Don't Get So Upset:
Help Young Children Manage Their Feelings by Understanding Your Own
Product Code: 150151
Young children convey their emotions in many ways. Why are some expressions more challenging to handle than others?
“Don't Get So Upset!” helps you see that it's not about the child as much as it is about you. It's about your emotions—how you learned to express them as a child, how the adults around you responded, and how that all stays with you today.
With a practical, personal approach, this book will assist you in getting a firm grasp on your own emotions so that you can better help children with theirs. In it, you will find information on emotional development, early childhood behavior management strategies, and self-reflection. You will learn about actions you can take and new ways you can think to improve how you handle the daily challenges of your job. Most importantly, you will embark on a journey toward self-understanding that will reflect positively on your interactions with all young children in your life.
Softbound, 160 pgs.
Review by: Stefan Dombrowski, Professor & Director, School Psychology Program - September 1, 2012
In this book, Dr. Jacobson furnishes parents and teachers with a roadmap for understanding their own feelings and emotions to become more effective caregivers. Through reference to prominent Israeli psychologist Haim Ginott, Dr. Jacobson discusses the importance of fully understanding one's own emotions (e.g., anger, anxiety) as a prerequisite to fostering children's development. Dr. Jacobson also discusses the primacy of the relationship between the caregiver-child and cites this as particularly important for educational contexts. As a child psychologist, I am surprised to learn that teacher education programs do not more fully emphasize the relationship between the teacher and the student.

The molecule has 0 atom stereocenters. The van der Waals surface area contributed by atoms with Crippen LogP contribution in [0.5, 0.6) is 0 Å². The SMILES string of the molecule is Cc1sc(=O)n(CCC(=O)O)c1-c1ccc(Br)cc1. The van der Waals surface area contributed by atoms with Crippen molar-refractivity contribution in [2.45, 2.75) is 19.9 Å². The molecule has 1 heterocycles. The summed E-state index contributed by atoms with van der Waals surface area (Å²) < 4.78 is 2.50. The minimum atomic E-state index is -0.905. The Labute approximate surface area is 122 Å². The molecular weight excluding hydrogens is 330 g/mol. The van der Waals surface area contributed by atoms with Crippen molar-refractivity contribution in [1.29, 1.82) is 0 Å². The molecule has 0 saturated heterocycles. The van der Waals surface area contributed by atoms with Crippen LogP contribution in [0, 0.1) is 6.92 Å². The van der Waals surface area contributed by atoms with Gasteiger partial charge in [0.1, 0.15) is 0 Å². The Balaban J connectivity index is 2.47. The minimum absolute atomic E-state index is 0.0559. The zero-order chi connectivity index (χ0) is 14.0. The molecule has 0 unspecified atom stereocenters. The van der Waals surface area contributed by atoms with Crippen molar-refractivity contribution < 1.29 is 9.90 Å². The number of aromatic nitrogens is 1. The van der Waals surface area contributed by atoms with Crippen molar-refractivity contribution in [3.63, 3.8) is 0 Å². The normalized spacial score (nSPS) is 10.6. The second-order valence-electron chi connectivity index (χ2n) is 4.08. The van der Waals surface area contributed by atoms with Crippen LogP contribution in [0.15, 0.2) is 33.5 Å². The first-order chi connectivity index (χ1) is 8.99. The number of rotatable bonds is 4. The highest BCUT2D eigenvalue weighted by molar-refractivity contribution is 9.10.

Over fifty years ago, eminent U.S. psychologist, Carl Rogers, wrote about the importance of the relationship between the therapist and the client for engendering therapeutic change. Roger's book "On Becoming a Person" is credited with creating the person-centered approach to psychotherapy. This approach has been shown to account for the greatest proportion of statistical variance within studies that measure therapeutic change. It is a little known fact that within "On Becoming a Person," Rogers also wrote about the importance of the relationship between the teacher and student and cited this relationship as the most important aspect of promoting student learning. Although Dr. Jacobson does not reference Rogers in her book, she emphasizes a relationship-centered approach to pedagogical practice. Given the position of the teacher in the classroom, I am astonished that the field of teacher education lacks a coherent literature base that talks about the importance of unconditional positive regard within the pedagogical relationship. Dr. Jacobson's book deftly addresses this topic and should be required reading for all teacher educators.